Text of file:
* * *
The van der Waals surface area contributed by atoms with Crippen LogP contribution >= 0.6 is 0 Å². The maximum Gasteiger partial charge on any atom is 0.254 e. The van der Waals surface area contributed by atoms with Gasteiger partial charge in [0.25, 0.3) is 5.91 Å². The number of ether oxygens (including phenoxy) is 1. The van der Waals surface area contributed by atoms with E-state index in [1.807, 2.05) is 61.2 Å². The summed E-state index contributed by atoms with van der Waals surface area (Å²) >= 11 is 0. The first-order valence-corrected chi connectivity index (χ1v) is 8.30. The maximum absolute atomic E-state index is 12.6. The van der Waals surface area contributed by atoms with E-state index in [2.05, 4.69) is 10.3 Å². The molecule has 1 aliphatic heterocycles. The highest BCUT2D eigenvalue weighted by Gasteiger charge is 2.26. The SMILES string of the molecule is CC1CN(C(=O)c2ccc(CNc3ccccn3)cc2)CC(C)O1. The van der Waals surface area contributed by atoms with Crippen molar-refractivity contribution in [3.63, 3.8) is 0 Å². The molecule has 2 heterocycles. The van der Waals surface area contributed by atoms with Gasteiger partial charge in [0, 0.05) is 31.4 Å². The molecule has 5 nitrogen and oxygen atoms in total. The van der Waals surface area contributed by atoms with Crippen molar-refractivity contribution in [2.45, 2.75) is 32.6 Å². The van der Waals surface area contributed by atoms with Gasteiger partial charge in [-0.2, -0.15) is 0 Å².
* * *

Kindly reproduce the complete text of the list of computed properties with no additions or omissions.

The van der Waals surface area contributed by atoms with Crippen LogP contribution >= 0.6 is 0 Å². The maximum Gasteiger partial charge on any atom is 0.254 e. The van der Waals surface area contributed by atoms with Gasteiger partial charge in [0.25, 0.3) is 5.91 Å². The number of ether oxygens (including phenoxy) is 1. The van der Waals surface area contributed by atoms with E-state index in [1.807, 2.05) is 61.2 Å². The summed E-state index contributed by atoms with van der Waals surface area (Å²) >= 11 is 0. The first-order valence-corrected chi connectivity index (χ1v) is 8.30. The maximum absolute atomic E-state index is 12.6. The van der Waals surface area contributed by atoms with E-state index in [2.05, 4.69) is 10.3 Å². The molecule has 1 aliphatic heterocycles. The highest BCUT2D eigenvalue weighted by Gasteiger charge is 2.26. The SMILES string of the molecule is CC1CN(C(=O)c2ccc(CNc3ccccn3)cc2)CC(C)O1. The van der Waals surface area contributed by atoms with Crippen molar-refractivity contribution in [3.63, 3.8) is 0 Å². The molecule has 2 heterocycles. The van der Waals surface area contributed by atoms with Gasteiger partial charge in [0, 0.05) is 31.4 Å². The molecule has 5 nitrogen and oxygen atoms in total. The van der Waals surface area contributed by atoms with Crippen molar-refractivity contribution in [2.45, 2.75) is 32.6 Å². The van der Waals surface area contributed by atoms with Gasteiger partial charge in [-0.2, -0.15) is 0 Å².